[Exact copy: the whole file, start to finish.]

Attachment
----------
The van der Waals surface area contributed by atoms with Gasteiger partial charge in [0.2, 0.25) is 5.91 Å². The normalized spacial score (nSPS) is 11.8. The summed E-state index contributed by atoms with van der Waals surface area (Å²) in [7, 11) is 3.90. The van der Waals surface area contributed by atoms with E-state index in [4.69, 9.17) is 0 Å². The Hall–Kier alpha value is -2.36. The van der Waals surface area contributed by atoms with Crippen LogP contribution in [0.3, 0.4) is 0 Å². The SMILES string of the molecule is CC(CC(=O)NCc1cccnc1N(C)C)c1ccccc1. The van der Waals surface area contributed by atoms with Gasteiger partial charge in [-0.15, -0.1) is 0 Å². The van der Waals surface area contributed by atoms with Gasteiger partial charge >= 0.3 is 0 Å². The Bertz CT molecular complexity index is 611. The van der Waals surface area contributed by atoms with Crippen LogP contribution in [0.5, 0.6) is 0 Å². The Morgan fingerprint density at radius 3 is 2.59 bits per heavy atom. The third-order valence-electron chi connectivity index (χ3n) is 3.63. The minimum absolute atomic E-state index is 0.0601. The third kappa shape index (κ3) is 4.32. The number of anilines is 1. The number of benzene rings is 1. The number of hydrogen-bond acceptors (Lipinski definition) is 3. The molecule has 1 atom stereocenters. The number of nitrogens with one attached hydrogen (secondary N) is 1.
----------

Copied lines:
The van der Waals surface area contributed by atoms with Gasteiger partial charge in [0.2, 0.25) is 5.91 Å². The normalized spacial score (nSPS) is 11.8. The summed E-state index contributed by atoms with van der Waals surface area (Å²) in [7, 11) is 3.90. The van der Waals surface area contributed by atoms with E-state index in [4.69, 9.17) is 0 Å². The Hall–Kier alpha value is -2.36. The van der Waals surface area contributed by atoms with Crippen LogP contribution in [0.3, 0.4) is 0 Å². The SMILES string of the molecule is CC(CC(=O)NCc1cccnc1N(C)C)c1ccccc1. The van der Waals surface area contributed by atoms with Gasteiger partial charge in [-0.15, -0.1) is 0 Å². The van der Waals surface area contributed by atoms with Gasteiger partial charge >= 0.3 is 0 Å². The Bertz CT molecular complexity index is 611. The van der Waals surface area contributed by atoms with Crippen LogP contribution in [0.5, 0.6) is 0 Å². The Morgan fingerprint density at radius 3 is 2.59 bits per heavy atom. The third-order valence-electron chi connectivity index (χ3n) is 3.63. The minimum absolute atomic E-state index is 0.0601. The third kappa shape index (κ3) is 4.32. The number of anilines is 1. The number of benzene rings is 1. The number of hydrogen-bond acceptors (Lipinski definition) is 3. The molecule has 1 atom stereocenters. The number of nitrogens with one attached hydrogen (secondary N) is 1.